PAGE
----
William Scott, R.A. (1913-1989)
Artist's Resale Right ("Droit de Suite"). Artist's… Read more PROPERTY FROM A NORTH AMERICAN COLLECTION
William Scott, R.A. (1913-1989)

Still Life

Details
William Scott, R.A. (1913-1989)
Still Life
oil on canvas
48 x 78 in. (121.9 x 198.1 cm.)
Painted in 1981-82.
Provenance
with Gimpel & Weitzenhoffer Ltd., New York, where purchased by the present owner, June 1986.
Literature
S. Whitfield (ed.), William Scott, Catalogue Raisonné of Oil Paintings, 1969-1989, vol. 4, p. 291, no. 911.
Exhibited
London, Gimpel Fils, on loan from the artist, October 1982 - April 1983.
New York, Gimpel & Weitzenhoffer, William Scott, April - May 1983, catalogue not traced.
Special notice

Artist's Resale Right ("Droit de Suite"). Artist's Resale Right Regulations 2006 apply to this lot, the buyer agrees to pay us an amount equal to the resale royalty provided for in those Regulations, and we undertake to the buyer to pay such amount to the artist's collection agent.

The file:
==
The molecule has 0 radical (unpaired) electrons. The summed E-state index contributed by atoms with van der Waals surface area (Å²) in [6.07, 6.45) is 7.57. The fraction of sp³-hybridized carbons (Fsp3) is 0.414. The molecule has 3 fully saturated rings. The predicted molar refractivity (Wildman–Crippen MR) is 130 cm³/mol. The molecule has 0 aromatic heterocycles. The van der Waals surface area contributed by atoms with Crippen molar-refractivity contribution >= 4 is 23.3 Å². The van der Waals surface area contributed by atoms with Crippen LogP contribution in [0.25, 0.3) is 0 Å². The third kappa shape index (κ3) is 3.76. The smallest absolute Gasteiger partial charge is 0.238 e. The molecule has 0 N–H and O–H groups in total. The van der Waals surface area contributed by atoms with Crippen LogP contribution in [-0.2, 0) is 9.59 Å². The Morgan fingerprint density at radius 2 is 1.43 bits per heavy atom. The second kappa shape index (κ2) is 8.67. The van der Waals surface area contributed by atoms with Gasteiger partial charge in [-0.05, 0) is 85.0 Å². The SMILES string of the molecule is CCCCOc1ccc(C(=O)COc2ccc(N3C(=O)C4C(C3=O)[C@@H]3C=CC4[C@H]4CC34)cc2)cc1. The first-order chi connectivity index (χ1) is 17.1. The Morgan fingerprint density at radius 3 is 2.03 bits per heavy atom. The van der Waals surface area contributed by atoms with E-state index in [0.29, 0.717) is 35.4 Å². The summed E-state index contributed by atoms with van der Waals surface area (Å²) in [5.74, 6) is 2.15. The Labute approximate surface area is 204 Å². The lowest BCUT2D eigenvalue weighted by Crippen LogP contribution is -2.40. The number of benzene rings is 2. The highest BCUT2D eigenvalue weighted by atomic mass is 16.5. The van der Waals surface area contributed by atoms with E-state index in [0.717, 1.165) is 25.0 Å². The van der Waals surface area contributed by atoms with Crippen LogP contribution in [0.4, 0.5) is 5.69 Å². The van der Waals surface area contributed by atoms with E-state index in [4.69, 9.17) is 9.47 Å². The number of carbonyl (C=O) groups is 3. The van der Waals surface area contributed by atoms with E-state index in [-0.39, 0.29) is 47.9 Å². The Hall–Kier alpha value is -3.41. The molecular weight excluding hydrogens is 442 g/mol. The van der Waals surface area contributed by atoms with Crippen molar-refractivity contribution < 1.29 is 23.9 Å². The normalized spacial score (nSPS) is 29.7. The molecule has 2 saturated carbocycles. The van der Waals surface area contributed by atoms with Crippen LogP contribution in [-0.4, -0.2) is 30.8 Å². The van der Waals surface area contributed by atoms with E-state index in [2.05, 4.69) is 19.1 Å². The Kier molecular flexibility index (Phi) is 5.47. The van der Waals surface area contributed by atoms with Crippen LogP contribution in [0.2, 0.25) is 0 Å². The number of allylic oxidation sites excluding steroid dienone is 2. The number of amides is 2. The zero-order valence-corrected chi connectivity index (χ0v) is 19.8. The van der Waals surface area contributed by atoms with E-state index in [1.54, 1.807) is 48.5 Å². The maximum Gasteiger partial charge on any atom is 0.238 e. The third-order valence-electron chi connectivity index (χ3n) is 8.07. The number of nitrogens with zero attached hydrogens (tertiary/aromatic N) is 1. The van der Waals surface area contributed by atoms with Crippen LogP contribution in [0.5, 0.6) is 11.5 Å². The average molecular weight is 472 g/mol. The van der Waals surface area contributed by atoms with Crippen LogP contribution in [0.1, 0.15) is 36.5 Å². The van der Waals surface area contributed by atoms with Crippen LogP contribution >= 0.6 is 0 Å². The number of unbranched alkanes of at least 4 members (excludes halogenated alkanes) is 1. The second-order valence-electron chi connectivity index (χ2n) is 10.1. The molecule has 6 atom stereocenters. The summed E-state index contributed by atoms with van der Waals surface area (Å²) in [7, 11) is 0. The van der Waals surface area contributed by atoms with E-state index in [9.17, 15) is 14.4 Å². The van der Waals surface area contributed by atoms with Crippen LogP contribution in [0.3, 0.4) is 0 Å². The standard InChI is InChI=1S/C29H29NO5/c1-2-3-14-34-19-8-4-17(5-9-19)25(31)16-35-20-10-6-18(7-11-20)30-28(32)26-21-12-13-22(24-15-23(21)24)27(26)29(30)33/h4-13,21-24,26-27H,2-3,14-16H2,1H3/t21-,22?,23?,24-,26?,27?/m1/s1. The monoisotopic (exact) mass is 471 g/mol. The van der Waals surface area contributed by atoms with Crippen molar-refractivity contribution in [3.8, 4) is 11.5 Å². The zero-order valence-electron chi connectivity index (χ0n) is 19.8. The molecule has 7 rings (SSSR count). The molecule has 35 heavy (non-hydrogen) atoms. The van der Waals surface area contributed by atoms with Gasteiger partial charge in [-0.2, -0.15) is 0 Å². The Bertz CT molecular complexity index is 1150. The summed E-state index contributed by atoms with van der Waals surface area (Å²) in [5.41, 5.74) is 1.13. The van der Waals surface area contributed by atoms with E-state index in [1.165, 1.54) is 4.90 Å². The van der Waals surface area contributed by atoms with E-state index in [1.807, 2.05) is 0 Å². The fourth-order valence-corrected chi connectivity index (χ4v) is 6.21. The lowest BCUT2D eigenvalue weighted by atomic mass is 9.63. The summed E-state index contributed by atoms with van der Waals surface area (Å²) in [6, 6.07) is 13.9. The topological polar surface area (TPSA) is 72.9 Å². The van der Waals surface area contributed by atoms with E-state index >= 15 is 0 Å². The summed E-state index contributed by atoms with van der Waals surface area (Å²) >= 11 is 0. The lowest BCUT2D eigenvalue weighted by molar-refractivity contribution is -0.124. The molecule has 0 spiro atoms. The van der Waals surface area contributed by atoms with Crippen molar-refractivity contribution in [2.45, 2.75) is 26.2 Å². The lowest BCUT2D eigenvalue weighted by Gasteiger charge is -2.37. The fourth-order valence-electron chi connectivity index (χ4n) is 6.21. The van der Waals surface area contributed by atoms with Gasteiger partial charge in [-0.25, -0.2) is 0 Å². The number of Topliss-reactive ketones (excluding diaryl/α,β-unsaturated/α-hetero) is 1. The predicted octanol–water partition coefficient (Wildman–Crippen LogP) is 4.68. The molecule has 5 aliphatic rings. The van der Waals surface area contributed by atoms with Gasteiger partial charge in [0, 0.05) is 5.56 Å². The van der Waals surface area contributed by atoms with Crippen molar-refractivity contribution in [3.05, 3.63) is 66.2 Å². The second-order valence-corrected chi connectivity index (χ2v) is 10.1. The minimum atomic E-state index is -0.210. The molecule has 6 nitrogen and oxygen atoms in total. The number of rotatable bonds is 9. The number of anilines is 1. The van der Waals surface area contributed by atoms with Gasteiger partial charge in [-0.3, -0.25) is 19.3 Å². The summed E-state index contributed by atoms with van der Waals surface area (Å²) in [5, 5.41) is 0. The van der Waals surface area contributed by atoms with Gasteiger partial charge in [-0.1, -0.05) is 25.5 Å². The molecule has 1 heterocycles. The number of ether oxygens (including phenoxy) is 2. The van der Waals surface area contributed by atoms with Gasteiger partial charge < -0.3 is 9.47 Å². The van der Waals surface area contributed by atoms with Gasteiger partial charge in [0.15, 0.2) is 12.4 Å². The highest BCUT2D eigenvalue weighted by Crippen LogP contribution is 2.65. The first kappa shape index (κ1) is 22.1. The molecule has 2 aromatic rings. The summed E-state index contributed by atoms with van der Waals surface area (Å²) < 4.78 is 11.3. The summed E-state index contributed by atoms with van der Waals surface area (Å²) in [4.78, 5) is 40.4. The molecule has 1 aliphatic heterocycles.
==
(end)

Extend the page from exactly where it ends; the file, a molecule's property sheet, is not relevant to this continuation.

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Lot Essay

‘My background was a very austere one, one of great simplicity, and I often feel that the way I paint was decided by that background’ (Scott, quoted in A. Bowness, William Scott: Paintings, London, 1964, p. 5).

In the 1980s Scott continued to pursue the synthesis between austerity and sensuality, a dialogue that had preoccupied him throughout his life. Concentrating on what he described as ‘beauty in plainness’, Scott strove for a more streamline and minimal aesthetic, which could express the powers of image making. In 1955 he explained his ambition, ‘I would like to combine a sensual eroticism with a starkness, which will be instinctive and uncontrived’ (Scott, quoted in A. Bowness, William Scott: Paintings, London, 1964, p. 5). This notion of being uncontrived was important to Scott who wished to express an eternal validity in his works and present symbols of life, which in their simplicity offered a satisfying richness. Still life became his ‘chief occupation’, granting him an abstract and timeless genre, which would provide him with the freedom to experiment and exploit space and form.